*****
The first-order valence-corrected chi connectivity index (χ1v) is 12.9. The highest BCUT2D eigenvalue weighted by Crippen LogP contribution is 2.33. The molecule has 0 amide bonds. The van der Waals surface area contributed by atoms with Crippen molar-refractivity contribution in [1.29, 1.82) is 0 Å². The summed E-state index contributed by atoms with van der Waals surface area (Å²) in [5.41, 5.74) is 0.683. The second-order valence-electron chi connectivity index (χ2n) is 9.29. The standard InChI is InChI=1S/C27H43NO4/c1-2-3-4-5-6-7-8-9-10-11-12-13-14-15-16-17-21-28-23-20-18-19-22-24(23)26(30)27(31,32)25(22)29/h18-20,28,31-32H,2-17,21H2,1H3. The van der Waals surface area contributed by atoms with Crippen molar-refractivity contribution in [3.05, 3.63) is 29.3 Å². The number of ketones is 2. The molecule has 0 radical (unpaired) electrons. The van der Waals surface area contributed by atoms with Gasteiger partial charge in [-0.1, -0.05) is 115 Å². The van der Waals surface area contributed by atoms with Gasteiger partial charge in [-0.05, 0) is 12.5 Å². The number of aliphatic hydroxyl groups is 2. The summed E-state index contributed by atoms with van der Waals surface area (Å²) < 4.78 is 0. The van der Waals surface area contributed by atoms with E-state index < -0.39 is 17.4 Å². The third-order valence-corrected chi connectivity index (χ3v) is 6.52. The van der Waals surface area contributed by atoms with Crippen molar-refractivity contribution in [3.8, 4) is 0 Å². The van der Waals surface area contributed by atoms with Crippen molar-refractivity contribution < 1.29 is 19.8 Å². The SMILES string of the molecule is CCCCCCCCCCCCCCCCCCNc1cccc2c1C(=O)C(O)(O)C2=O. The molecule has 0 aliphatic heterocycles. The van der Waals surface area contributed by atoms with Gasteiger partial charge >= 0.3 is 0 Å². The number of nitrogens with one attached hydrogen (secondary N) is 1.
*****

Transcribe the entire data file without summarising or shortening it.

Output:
The first-order valence-corrected chi connectivity index (χ1v) is 12.9. The highest BCUT2D eigenvalue weighted by Crippen LogP contribution is 2.33. The molecule has 0 amide bonds. The van der Waals surface area contributed by atoms with Crippen molar-refractivity contribution in [1.29, 1.82) is 0 Å². The summed E-state index contributed by atoms with van der Waals surface area (Å²) in [5.41, 5.74) is 0.683. The second-order valence-electron chi connectivity index (χ2n) is 9.29. The standard InChI is InChI=1S/C27H43NO4/c1-2-3-4-5-6-7-8-9-10-11-12-13-14-15-16-17-21-28-23-20-18-19-22-24(23)26(30)27(31,32)25(22)29/h18-20,28,31-32H,2-17,21H2,1H3. The van der Waals surface area contributed by atoms with Crippen molar-refractivity contribution in [3.05, 3.63) is 29.3 Å². The number of ketones is 2. The molecule has 0 radical (unpaired) electrons. The van der Waals surface area contributed by atoms with Gasteiger partial charge in [-0.1, -0.05) is 115 Å². The van der Waals surface area contributed by atoms with Gasteiger partial charge in [-0.05, 0) is 12.5 Å². The number of aliphatic hydroxyl groups is 2. The summed E-state index contributed by atoms with van der Waals surface area (Å²) < 4.78 is 0. The van der Waals surface area contributed by atoms with E-state index < -0.39 is 17.4 Å². The third-order valence-corrected chi connectivity index (χ3v) is 6.52. The van der Waals surface area contributed by atoms with Crippen molar-refractivity contribution in [3.8, 4) is 0 Å². The van der Waals surface area contributed by atoms with Crippen molar-refractivity contribution < 1.29 is 19.8 Å². The SMILES string of the molecule is CCCCCCCCCCCCCCCCCCNc1cccc2c1C(=O)C(O)(O)C2=O. The molecule has 0 aliphatic heterocycles. The van der Waals surface area contributed by atoms with Gasteiger partial charge >= 0.3 is 0 Å². The number of nitrogens with one attached hydrogen (secondary N) is 1.